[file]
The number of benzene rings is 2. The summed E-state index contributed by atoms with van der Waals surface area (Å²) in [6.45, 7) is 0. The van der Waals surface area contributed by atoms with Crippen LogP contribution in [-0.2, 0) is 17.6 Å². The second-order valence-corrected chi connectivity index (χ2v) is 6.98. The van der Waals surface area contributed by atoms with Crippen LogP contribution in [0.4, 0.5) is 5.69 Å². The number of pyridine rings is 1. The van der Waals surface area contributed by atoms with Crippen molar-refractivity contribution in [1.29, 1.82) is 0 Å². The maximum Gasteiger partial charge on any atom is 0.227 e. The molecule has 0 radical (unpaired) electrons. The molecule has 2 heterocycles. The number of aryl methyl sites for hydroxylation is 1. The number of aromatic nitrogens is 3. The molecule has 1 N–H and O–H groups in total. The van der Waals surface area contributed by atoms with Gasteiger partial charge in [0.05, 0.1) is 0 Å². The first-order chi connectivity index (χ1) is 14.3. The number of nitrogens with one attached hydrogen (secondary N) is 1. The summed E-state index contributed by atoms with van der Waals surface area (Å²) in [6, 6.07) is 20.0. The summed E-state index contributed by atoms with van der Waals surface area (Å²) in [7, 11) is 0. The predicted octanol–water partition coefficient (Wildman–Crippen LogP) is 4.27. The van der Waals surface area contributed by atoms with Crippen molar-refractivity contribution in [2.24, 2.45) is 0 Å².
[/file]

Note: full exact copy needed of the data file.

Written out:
The number of benzene rings is 2. The summed E-state index contributed by atoms with van der Waals surface area (Å²) in [6.45, 7) is 0. The van der Waals surface area contributed by atoms with Crippen LogP contribution in [-0.2, 0) is 17.6 Å². The second-order valence-corrected chi connectivity index (χ2v) is 6.98. The van der Waals surface area contributed by atoms with Crippen LogP contribution in [0.4, 0.5) is 5.69 Å². The number of pyridine rings is 1. The van der Waals surface area contributed by atoms with Crippen molar-refractivity contribution in [1.29, 1.82) is 0 Å². The maximum Gasteiger partial charge on any atom is 0.227 e. The molecule has 0 radical (unpaired) electrons. The molecule has 2 heterocycles. The number of aryl methyl sites for hydroxylation is 1. The number of aromatic nitrogens is 3. The molecule has 1 N–H and O–H groups in total. The van der Waals surface area contributed by atoms with Gasteiger partial charge in [0.05, 0.1) is 0 Å². The first-order chi connectivity index (χ1) is 14.3. The number of nitrogens with one attached hydrogen (secondary N) is 1. The summed E-state index contributed by atoms with van der Waals surface area (Å²) in [6, 6.07) is 20.0. The summed E-state index contributed by atoms with van der Waals surface area (Å²) in [7, 11) is 0. The predicted octanol–water partition coefficient (Wildman–Crippen LogP) is 4.27. The van der Waals surface area contributed by atoms with Crippen molar-refractivity contribution in [2.24, 2.45) is 0 Å².